Summertime means swimming, picnics, parties and barbeques. It also means potential health hazards related to these warm weather activities. Using common sense and taking certain precautions can prevent many of these hazards.
Every year, millions of Americans visit "recreational water" sites. Despite the use of modern disinfection systems in pools, water parks and hot tubs, and environmental improvements in our lakes, rivers and oceans, there has been an increase over the past decade in outbreaks of illnesses associated with swimming. Recreational water illnesses can cause a wide variety of symptoms, including skin, ear, respiratory, eye and wound infections. The most commonly reported illness is diarrhea. Diarrheal illnesses can be caused by organisms such as Cryptosporidium, Giardia, Shigella and E. coli O157:H7. People should refrain from swimming while ill with diarrhea and for several days after the diarrhea has ceased. In addition, swimmers should not swallow pool water, and young children should be taken frequently for bathroom breaks. Furthermore, all swimmers should practice good hygiene, which includes washing hands after using the restroom or a diaper changing area, taking showers before swimming, and changing diapers in a restroom instead of in the pool area.
Food-borne illnesses are known to increase during summer months when temperatures are hotter. Bacteria also need moisture to flourish, and summer weather is often hot and humid. In addition, there are "people" causes for the increase of food borne illness in the summer, when it is common to cook outside at picnics and barbeques and on camping trips. The safety controls that a kitchen provides, such as thermostat-controlled cooking, refrigeration and washing facilities, are usually not available. In Massachusetts, the start of summer is also when people begin preparing and eating more seafood, digging up local steamers, boiling lobsters and preparing clambakes and clam boils. Commonsense guidelines regarding food purchasing, handling and preparation should be followed and include:
Summertime is when people spend more time outdoors, so it's important to remember how to prevent tick and mosquito bites. Some of the more common tick- and mosquito-borne diseases are Lyme disease, tularemia, babesiosis, ehrlichiosis and West Nile virus. Protecting yourself from tick and mosquito bites includes taking the following precautions:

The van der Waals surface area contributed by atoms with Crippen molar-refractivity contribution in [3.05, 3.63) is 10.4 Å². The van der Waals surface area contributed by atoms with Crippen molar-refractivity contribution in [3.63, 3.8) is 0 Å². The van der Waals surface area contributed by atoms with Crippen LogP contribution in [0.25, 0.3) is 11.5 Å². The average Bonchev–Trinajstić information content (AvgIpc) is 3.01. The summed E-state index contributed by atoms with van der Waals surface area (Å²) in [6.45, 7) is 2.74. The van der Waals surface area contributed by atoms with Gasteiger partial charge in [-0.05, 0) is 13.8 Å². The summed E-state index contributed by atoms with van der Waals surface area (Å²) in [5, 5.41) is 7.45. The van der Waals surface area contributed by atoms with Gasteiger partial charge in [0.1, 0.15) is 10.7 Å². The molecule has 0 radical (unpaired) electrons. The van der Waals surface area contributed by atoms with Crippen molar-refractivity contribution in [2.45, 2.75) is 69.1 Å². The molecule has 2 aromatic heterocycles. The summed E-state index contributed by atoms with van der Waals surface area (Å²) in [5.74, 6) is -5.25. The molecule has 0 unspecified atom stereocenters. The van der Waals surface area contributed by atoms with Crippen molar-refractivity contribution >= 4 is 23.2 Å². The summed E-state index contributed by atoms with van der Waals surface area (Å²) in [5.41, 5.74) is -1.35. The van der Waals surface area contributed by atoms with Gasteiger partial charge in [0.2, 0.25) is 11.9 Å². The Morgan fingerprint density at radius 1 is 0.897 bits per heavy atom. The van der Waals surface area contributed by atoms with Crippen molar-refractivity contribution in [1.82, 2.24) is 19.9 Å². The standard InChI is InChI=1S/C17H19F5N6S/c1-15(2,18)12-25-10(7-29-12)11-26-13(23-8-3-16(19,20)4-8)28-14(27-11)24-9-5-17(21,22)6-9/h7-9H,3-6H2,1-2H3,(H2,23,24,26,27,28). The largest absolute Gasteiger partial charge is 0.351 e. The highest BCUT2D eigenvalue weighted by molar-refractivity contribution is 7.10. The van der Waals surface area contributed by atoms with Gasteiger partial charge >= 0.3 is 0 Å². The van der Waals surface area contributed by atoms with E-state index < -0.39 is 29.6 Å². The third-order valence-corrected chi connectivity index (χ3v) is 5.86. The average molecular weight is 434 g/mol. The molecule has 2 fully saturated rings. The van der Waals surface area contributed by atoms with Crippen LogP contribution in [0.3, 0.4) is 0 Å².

Poison ivy, oak and sumac are the most common causes of allergic reactions in the United States. Sensitivity tends to decline with age. The cause of the rash is uroshiol (derived from a Japanese word for lacquer), a chemical in the sap of the poison ivy, oak, and sumac plants. Poison ivy grows almost everywhere in the U.S., except Hawaii, Alaska and some desert areas of Nevada. Each plant leaf has three distinct leaflets. Transmission occurs from direct contact with the plant oil, indirect contact with clothing, tools or pets contaminated with uroshiol, or from airborne particles (usually from burning plants). A reaction, in the form of a rash, usually appears within 12 to 48 hours. The rash can affect any part of the body, but most commonly affects the hands, forearms and face. Blisters and severe itching follow redness and swelling. Within a few days the blisters become crusted and scaly, and they heal within about 10 days. If exposed, skin and contaminated objects should be washed thoroughly with soap and water. Taking cool showers and applying over-the-counter preparations like calamine lotion can relieve the itching in mild cases. In severe cases, corticosteroids may be indicated. There are effective commercial products (e.g., Ivy Block) that prevent urushiol from getting into the skin. The cream is applied at least 15 minutes before possible exposure. The old saying, "leaves of three, beware of me," is a good rule of thumb for preventing exposure to poison ivy. Practicing the cautious behaviors discussed above will help reduce your risk of getting ill and allow you and your family to enjoy the summer!